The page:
PARIS (Reuters) - France has launched a public consultation over how financial service regulations can be simplified, the finance ministry said on Monday, stepping up its campaign to lure London bankers after Britain's vote to leave the European Union.
Paris is playing catch-up with other EU financial hubs, such as Frankfurt and Dublin, that have already secured job commitments from financial institutions based in London.
"(Finance minister) Bruno Le Maire announced the launch of the public consultations aimed at identifying cases where European regulation on financial services is transposed (into French law) too strictly," the statement said.
The ministry will also work with lobbyists to offer detailed proposals for the EU's Capital Markets Union (CMU).
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The expected departure from the EU of Britain, the bloc’s biggest financial market, in 2019 is forcing the Commission to rethink the CMU project as an alternative to London.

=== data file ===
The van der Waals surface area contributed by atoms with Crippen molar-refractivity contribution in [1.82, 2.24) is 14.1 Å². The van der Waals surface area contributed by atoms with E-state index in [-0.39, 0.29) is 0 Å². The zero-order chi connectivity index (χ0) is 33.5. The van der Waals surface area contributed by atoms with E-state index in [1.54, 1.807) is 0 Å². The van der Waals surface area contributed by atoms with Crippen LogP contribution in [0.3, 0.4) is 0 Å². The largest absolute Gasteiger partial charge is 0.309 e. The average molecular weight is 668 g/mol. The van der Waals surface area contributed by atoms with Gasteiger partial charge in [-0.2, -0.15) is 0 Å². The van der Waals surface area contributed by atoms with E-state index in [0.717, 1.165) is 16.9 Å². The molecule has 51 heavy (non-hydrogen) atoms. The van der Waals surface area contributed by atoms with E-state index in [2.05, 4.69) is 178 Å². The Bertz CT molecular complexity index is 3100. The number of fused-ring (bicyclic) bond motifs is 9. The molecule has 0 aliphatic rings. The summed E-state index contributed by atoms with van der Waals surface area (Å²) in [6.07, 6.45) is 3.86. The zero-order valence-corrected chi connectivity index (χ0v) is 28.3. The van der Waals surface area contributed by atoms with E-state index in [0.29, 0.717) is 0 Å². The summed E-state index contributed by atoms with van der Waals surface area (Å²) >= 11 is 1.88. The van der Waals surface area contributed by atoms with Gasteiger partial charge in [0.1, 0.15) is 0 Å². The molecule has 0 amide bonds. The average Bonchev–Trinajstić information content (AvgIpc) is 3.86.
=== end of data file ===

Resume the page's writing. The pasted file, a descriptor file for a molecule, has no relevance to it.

The ministry's statement was issued after Le Maire met bank bosses as well as the heads of the French central bank, market regulator, LCH Clearnet and Euronext, which together make up the Paris financial marketplace committee.
Industry figures said the French government was listening to their needs and more policy announcements were anticipated to help boost Paris' attractiveness.
"Our arguments have made their way. We see signals and announcements that have become significant ... Other announcements could come," Arnaud de Bresson, chief executive of lobbying firm Paris Europlace, told Reuters after the meeting.
In a sign Paris' charm offensive is gaining traction, Wall Street bank Citigroup said last week it was applying for a license to conduct sales and trading activities in France, while Bank of America is looking to lease more office space in Paris, sources told Reuters.
Since the Brexit vote, France has made its tax regime for expatriates more favorable, set up a fast-track license application, while new President Emmanuel Macron has launched an overhaul of the labor market.
So far, however, there has been little sign that a single European city will emerge as a new dominant player, as most banks have so far decided to disperse activities across Europe.
Bankers cite France's high payroll charges and frequent changes to tax policy as a deterrent to choosing Paris.
(Reporting by Maya Nikolaeva; Additional reporting by Myriam Rivet; Editing by Richard Lough and Mark Potter)